7 Tips to Save on Apartment Living
Having lived in many different apartment communities in a large metropolitan area, I can confidently attest that apartment living can be the pinnacle of service or a miserable, draining experience. Maybe you're downsizing from a house and want maintenance-free living or need to stash some cash for a down payment. Regardless of your reason, utilize these inside tips to have a pleasurable rental experience and spare huge headaches.
1. The top floor walk up isn't always the cheapest.
While I've always been a fan of living on the top floor — no heavy footsteps or loud street noise and reduced risk of robbery — choosing the daily gluteal workout level doesn't guarantee you the cheapest rate. Although rent may be somewhat cheaper with an increase in altitude, consider other costs that could push your monthly bills beyond a lower, less physically demanding unit. By far the largest bill that you will contend with (beyond rent) is your utility bill.
If you're looking at a community with three floors of units, the best insulated one will be the second floor. You'll also be at a lower risk for robbery than a first floor tenant. Apartments are constructed at the cheapest costs possible and change hands often. I frequently pay more in utility bills than friends who have twice the space I do (and the temperature control doesn't always guarantee comfort). Third floor units often offer vaulted ceilings, which are cool for aesthetic but bad for budgets. More than one maintenance worker has attempted to convince me that the indoor temperature will be no more than 20° cooler than the outdoor air. For a Texas native, that means contending with 83° temperatures indoors.
2. Make a spreadsheet to compare community amenities.
When shopping for a posh pad keep a list of all functional extras the prospective complex offers. Will you use their workout facility or have to buy a gym membership? How about partnerships with local businesses like dry cleaners or restaurants that offer discounted services to residents? What is included in the rent (such as utilities, cable, water, trash, etc.)? What specials are going on to bring the rent down? Some communities even have CARES Teams that provide free breakfast, lunch, or dinner once a week, which can save up to $80 a month in groceries and provide a great venue for meeting your neighbors.
3. Get friendly with the city inspector and fire marshal.
Apartment management cares about the bottom line because their bosses care about the bottom line. Most take a highly reactive rather than proactive approach to maintenance. If you have a repair that has not been fixed and can cause a health or safety hazard, threaten to call the authorities. The same goes for the pool. Apartments with temporarily closed facilities can't lease apartments, so expect the job to get done quickly. If they can get away with not putting money into something, they will.
4. Know the specials going on.
Leasing agents and managers frequently "shop" other communities to find out how their property measures up to comparable units. They often offer similar specials such as first month free or complimentary storage units to keep up with the competition. This is great for a new move in, but current residents may not be privy to these specials. It doesn't make much difference that you paid on time every month and even brought cookies to the office. Joe Blow wandering in from who-knows-where usually scores a better deal on a lease than you will on a renewal. Owners know that moving is a pain and bargain that you'll stay even with a rent hike. Find out what new move-ins are getting and request the same. It can't hurt to threaten a move.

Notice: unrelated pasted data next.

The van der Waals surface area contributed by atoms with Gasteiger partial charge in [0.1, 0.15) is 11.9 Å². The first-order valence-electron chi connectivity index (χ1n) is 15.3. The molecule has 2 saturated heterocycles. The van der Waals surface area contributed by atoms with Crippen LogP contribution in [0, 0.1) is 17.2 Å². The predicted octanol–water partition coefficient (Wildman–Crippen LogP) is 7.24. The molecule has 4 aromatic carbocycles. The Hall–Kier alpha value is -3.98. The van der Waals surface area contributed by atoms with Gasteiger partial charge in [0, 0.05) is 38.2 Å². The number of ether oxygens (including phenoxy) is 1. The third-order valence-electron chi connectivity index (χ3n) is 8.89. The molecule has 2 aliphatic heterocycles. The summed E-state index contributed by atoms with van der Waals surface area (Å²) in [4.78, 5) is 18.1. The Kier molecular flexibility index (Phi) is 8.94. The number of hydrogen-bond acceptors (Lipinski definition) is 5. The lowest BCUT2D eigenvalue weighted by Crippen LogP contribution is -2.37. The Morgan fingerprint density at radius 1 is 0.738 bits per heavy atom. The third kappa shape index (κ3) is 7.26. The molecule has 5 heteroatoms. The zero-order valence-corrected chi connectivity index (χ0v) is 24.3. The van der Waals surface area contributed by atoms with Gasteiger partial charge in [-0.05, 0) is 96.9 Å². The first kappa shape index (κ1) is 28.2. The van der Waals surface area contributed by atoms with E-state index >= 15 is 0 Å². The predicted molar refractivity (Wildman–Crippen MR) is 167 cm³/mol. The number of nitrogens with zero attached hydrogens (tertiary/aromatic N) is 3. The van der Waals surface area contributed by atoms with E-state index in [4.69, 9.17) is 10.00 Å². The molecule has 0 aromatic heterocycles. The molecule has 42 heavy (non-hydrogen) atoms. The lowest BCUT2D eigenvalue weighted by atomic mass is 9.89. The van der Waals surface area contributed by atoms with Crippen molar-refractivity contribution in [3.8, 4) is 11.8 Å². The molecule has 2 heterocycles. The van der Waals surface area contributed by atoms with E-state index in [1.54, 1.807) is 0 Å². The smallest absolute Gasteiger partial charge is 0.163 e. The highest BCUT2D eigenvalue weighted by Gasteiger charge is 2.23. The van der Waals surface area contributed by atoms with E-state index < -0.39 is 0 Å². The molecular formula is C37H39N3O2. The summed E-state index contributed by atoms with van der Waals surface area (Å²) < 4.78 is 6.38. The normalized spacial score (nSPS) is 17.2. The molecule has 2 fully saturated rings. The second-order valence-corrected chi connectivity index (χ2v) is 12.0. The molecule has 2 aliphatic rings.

5. Location, location, location.
It doesn't always pay to live on the outskirts. Invest in researching the area to add commute costs in your total. Living closer may mean higher rent rates, but consider the surroundings. Can you walk to the grocery store? Do you need to pay for a car (and gas and repairs and insurance) or can you use public transportation more easily? Do you spend a lot of time downtown? These are definitely factors to consider with your proximity.
6. Check out authorized service providers.
Some communities work out deals with cable and electric providers to offer a good bulk rate. This may or may not be better than what you're used to paying for. Investigate the cost per kilowatt-hour of the authorized utility companies and factor that in to the total monthly cost.
7. Make a date with your apartment manager.
Always schedule a meeting with your manager to inspect the apartment before you hand in the keys. Review any charges you might incur as well as any outstanding bills. If you wait for management to send a bill a month down the line, forget protesting it. Have the supervisor sign his/her approval and make sure you owe nothing else before moving out. Due to specials and prorated amounts, occasionally you'll find monetary glitches that tack on extra to your last bill without warning. Your management walk-through is the perfect time to address any snafus.
When it comes to apartment living, the squeaky wheel always gets the grease. If you stand by and do nothing, get ready for substandard service. Remember: a big chunk of your rent goes toward paying for maintenance to care for your home. That's one of the main perks of apartment living — included (not free) repairs. Enjoy your living space and make your requests assertively known.
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